Everyone likes travel sounviers. Except the tiny bacteria and viruses that might kill them. So in the interest of not killing off all my family and friends by some deadly disease that I might bring back from my trip to Kenya next month, I went to a travel clinic last month.

A travel clinic specializes in knowing what infectious diseases are prevalent in which parts of the world and having the

My yellow card that I got at the end of my visit.

My yellow card that I got at the end of my visit.

medications and vaccinations needed to prevent getting them. They set themselves apart from regular doctors in that they stock things like yellow fever shots, malaria pills and other items a normal doctor’s office isn’t going to have.

Most travel clinics are also authorized yellow fever centers in that they can give you both the yellow fever shot and the “yellow card”- a paper that shows that you’ve been immunized against yellow fever. Many countries in which yellow fever is prevalent require proof of vaccinations from travellers before letting them in. Other countries want proof of vaccination if you’ve been in a yellow fever country before visiting their country. The yellow card serves as that proof, so you’ll have to carry it around with you during your trip. I’ve paper clipped mine to the back of my passport.

My visit to the travel clinic took me about 45 minutes. It mostly involved the nurse walking me through what the health risks are in visiting Kenya; looking over my immunization history and giving me several shots for various things. I can’t say it was a completely painless visit. I hadn’t gotten any vaccinations since high school so I needed a lot of booster shots along with more exotic ones like yellow fever and Hepatitis A. I have no fear of needles, but by the fourth of five shots, my upper arm was really starting to feel a bit sore from all the shots. At least I didn’t experience any side effects beyond a bruise for a few days.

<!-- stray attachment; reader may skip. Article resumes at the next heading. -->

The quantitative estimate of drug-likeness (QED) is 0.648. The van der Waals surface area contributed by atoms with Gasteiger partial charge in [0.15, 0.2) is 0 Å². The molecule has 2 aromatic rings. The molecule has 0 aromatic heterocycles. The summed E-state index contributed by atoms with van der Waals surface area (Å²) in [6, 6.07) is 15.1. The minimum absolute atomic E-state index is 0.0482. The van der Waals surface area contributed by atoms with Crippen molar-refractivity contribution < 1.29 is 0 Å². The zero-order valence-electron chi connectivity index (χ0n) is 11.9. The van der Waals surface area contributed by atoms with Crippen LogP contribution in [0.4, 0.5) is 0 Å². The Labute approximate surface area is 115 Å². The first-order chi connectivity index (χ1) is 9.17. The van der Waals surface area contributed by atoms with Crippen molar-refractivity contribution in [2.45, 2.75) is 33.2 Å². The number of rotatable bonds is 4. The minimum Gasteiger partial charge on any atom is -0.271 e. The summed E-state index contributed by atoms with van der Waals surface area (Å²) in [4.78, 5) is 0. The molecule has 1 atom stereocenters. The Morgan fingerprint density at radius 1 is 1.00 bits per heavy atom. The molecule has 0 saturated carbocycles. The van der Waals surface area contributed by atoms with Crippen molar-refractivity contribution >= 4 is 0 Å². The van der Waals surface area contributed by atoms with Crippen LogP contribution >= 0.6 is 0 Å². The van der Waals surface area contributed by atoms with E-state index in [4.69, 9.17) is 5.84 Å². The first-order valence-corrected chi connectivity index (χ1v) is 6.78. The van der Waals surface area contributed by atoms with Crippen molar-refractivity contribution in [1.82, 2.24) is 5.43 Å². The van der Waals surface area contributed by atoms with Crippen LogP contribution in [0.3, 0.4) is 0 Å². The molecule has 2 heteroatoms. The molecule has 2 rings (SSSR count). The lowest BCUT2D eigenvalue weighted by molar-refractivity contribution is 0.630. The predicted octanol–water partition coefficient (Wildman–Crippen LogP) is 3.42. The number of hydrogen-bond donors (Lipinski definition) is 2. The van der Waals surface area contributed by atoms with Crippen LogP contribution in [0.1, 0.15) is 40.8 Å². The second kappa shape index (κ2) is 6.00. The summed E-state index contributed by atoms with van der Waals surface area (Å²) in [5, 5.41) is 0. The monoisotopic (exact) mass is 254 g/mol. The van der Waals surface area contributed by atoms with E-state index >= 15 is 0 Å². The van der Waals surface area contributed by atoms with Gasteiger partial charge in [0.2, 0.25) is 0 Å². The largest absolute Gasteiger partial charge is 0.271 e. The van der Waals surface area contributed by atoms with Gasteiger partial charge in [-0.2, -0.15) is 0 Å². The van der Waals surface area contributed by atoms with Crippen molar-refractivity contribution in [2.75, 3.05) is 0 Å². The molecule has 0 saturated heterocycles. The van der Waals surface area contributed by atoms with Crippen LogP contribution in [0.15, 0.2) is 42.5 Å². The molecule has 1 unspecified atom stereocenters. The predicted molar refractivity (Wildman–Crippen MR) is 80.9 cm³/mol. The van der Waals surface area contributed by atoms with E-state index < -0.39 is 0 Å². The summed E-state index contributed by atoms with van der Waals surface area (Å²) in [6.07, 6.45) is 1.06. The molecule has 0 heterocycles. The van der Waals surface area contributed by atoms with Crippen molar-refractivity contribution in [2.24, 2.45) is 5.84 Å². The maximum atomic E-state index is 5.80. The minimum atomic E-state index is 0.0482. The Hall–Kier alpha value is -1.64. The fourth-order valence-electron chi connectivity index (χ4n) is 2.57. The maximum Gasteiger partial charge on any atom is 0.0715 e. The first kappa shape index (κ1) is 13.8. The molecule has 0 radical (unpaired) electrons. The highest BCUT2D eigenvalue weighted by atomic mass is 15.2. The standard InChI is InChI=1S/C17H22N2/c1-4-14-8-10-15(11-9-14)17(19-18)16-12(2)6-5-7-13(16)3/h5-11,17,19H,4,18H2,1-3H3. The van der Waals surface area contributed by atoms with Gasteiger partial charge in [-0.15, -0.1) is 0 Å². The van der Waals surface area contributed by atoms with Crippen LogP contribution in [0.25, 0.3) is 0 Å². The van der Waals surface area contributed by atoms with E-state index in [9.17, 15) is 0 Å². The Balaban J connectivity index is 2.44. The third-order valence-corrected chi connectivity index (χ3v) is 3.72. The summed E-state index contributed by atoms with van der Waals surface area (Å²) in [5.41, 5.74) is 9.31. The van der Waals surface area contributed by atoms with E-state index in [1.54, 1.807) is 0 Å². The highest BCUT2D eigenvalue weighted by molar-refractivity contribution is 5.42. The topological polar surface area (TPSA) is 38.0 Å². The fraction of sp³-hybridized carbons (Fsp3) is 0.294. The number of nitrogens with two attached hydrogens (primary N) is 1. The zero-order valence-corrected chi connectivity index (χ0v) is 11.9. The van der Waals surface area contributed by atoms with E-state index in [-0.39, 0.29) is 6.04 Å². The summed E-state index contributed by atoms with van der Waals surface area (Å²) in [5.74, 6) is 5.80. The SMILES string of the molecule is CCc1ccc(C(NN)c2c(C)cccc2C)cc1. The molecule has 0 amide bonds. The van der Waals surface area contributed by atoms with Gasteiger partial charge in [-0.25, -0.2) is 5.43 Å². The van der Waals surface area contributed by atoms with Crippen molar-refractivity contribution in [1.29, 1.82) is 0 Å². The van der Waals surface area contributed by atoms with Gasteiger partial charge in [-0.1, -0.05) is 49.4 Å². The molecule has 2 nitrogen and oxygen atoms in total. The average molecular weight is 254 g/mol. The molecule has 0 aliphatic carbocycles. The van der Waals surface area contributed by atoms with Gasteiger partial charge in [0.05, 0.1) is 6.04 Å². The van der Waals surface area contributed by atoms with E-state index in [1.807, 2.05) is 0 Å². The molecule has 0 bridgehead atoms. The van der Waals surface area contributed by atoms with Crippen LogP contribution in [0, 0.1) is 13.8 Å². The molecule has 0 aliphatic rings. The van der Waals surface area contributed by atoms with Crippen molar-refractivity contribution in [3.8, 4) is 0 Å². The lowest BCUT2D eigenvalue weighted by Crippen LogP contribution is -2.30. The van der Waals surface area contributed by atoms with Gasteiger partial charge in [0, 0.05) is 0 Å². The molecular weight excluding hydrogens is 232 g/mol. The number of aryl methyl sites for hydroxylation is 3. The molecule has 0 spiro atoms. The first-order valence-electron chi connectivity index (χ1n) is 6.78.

Going to a travel clinic isn’t difficult to do, but there’s some steps you can take to make the process smoother.

1. Do some research.

The US Center for Disease Control and Prevention (the CDC) is a fantastic resource for finding out what diseases are breaking out where and what the current yellow fever entry requirements are for each country. They also have a travel clinic finder for locating a clinic in the US. Also, knowing what you need before going into a clinic makes it easier to ask questions and prevent surprises during the visit.

2. Know where you’re going and what you’re doing.

It sounds obvious, but where you go and what you do will affect what you need. Recommendations on what you’ll need will vary depending if you’re staying in a major city or going out in the countryside or if you’ll be in close contact with animals. Other countries may have health requirements you may need to meet, even if you’re just in transit through them.

3. Have a copy of your immunization records.

It’s a bit difficult to figure out what you need if you don’t know what you already have. Also knowing the dates that you received your immunizations is helpful as some like tetanus need a booster shot every 10 years.

4. Check your health insurance.

Things like yellow fever shots are generally not covered by insurance. But if you’re behind on your regular immunizations, your health insurance may cover some or all of the cost.

5. Schedule an appointment at least a month before your trip.

Some malaria drugs need to be started a week or two in advance of entering a malaria zone. Some vaccinations may need to be given in a series over a couple of weeks or the body needs a couple of weeks to build up immunity first. Going in at least a month in advance ensures that you’ll have enough time to get everything you need. Even if you’re going on a last-minute trip, a stop to a clinic is still important as there are some drugs that can help you right away.

In the end, visiting the travel clinic was both necessary and reassuring for me. While I’ll still need to follow a lot of health precautions like not drinking the water while I’m there, I’m probably not going to come down with any major deadly diseases and more importantly not bring anything back with me that can infect others.

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